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HIV and Disability: Updating the Social Security Listings infected controls, and was associated with a nadir CD4 cell count under 300 cells/mm3 (Winston et al., 2008). In the Swiss HIV Cohort Study, the risk for developing diabetes was associated with protease inhibitors and nucleoside reverse transcriptase inhibitor therapy (Ledergerber et al., 2007). In contrast, the Women’s Interagency HIV Study failed to document increased risk for diabetes associated with HIV infection, although among HIV-infected women, longer duration of nucleoside-based therapy was associated with greater risk (Tien et al., 2007). This finding contrasts with an earlier analysis of data from the same cohort, which concluded that protease inhibitors were associated with a three-fold increased rate of self-reported diabetes (Justman et al., 2003). Although the complete picture of metabolic dysfunction in the setting of HIV infection remains to be described, clearly people with HIV infection are at risk for developing diabetes as a result of preexisting factors such as diet, environment, and genetics, in addition to the effects of HIV and its treatment. Diabetes is listed as part of the Endocrine System in the Listing of Impairments (specifically Listing 9.08), which lists neuropathy, acidosis, and retinitis proliferans as the conditions under which allowances should be made. Listing 109.08 requires recurrent acidosis, hypoglycemia, retarded growth, and reduced renal functioning for juvenile diabetes. Claimants with both HIV and diabetes should be cross-referenced to Listings 9.08 and 109.08. Hepatitis Hepatitis is a general term referring to a variety of diseases leading to inflammation of the liver cells, the hepatocytes. Hepatitis ranges from an asymptomatic, self-limited condition to a fulminant, rapidly fatal disease. Chronic hepatitis can lead to liver fibrosis called cirrhosis, hepatocellular carcinoma, and chronic impairment of liver function. Hepatitis can be caused by infections, drugs, and collagen-vascular diseases, but the most common causes of HIV infection follow coinfection with the hepatitis B or C viruses (HBV and HCV, respectively). Also important are cases of liver injury from drugs used in HIV management either as a direct drug toxicity or as part of an inflammatory response to the restored immune system following the introduction of antiretroviral drugs. Hepatitis B is most commonly diagnosed through blood tests for the hepatitis B surface antigen, hepatitis B virus DNA, and hepatitis B early antigen. Tests to detect the presence of hepatitis C viral RNA are used to diagnose hepatitis C. Findings indicate that HIV has been shown to accelerate progression to cirrhosis and hepatocellular cancer in hepatitis C-coinfected patients and that coinfected patients may not respond as well to treatment of hepatitis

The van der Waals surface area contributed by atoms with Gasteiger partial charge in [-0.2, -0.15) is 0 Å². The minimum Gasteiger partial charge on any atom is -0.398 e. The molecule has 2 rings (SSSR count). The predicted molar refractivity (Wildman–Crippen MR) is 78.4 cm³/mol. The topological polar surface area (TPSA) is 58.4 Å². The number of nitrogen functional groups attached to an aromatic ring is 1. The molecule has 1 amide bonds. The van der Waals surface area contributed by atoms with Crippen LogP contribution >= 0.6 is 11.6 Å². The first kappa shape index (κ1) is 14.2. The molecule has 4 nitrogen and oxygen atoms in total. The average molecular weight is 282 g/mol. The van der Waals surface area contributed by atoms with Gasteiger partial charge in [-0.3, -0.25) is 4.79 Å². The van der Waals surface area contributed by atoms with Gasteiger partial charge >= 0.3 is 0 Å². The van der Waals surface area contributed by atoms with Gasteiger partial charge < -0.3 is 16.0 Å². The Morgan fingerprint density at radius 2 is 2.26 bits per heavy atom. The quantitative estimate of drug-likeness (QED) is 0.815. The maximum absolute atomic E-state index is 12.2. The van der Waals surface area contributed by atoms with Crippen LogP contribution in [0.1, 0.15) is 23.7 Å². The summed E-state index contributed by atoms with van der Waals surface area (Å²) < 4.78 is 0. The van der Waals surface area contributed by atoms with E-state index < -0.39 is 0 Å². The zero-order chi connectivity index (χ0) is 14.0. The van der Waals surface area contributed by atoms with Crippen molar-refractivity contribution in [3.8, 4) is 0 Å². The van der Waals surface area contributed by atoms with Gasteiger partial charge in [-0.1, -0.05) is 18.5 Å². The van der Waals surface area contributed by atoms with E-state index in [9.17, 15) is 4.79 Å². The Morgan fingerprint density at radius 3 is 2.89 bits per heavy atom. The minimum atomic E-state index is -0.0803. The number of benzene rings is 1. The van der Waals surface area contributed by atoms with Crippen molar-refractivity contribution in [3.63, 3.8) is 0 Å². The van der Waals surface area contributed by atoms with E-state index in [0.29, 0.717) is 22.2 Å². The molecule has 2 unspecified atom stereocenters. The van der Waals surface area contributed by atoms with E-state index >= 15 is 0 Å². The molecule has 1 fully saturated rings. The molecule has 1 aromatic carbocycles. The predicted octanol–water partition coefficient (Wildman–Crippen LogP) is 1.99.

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HIV and Disability: Updating the Social Security Listings C (Soriano et al., 2002; Sulkowski, 2004). Whether combination antiretroviral therapy improves liver function in those coinfected with either HBV or HCV remains unclear, but it does slow hepatitis progression. Coinfection is also an indication to initiate HIV therapy at an early stage of HIV infection. Hepatitis is discussed in the Digestive System Listings (specifically, chronic liver disease is covered in Listings 5.05 and 105.05). The committee suggests editorial changes be made within 5.00 and 105.00, the introductory text that describes chronic viral hepatitis infections (specifically 5.00D4 and 105.00D4), to better reflect the current state of hepatitis care. This includes stating that HIV infection may accelerate the clinical course of viral hepatitis infection and patients infected with HIV may have a poorer response to treatment instead of simply stating that it may affect the clinical course of disease; including hepatitis B virus DNA as a method of diagnosing hepatitis B infection; revising “hepatitis B envelope antigen” to “hepatitis B early antigen” or “hepatitis B ‘e’ antigen”; adding “hepatocellular carcinoma” to end-stage liver disease and cirrhosis as a condition with increased risk of progression; and removing “combination of interferon injections” as a method of suppressing hepatitis B virus. Because HIV and hepatitis coinfection does not necessarily redefine the level of disability but instead causes people to reach the same level of disease severity more quickly, cross-referencing to Listings 5.05 and 105.05 is appropriate for HIV-infected claimants also living with hepatitis. Malignancies Not Otherwise Specified Cancers in people living with HIV/AIDS can be fatal and can lead to high levels of morbidity. These conditions have been classified into two groups: AIDS-defining cancers and non-AIDS–defining cancers. AIDS-defining cancers, as identified by the Centers for Disease Control and Prevention, are Kaposi’s sarcoma, invasive cervical cancer, and non-Hodgkin’s lymphoma, both those arising within the central nervous system (CNS) and ones arising peripheral to that site. Non-AIDS–defining cancers are all other cancers that manifest in HIV-infected persons. Some malignancies are specifically discussed in prior chapters—primary CNS lymphomas (Chapter 4), Kaposi’s sarcoma (Chapters 4 and 5), and primary effusion lymphoma (Chapter 4)—because of the aggressive nature of the condition or because they are still relatively common clinical conditions despite the wide use of antiretroviral therapy. Since the development of potent combination antiretroviral therapy, the incidence of AIDS-defining cancers has dramatically decreased (Brodt et al., 1997; Buchacz et al., 2010; Grulich et al., 2001; Rabkin et al., 1993). However, non-AIDS–defining cancers are increasingly common, whether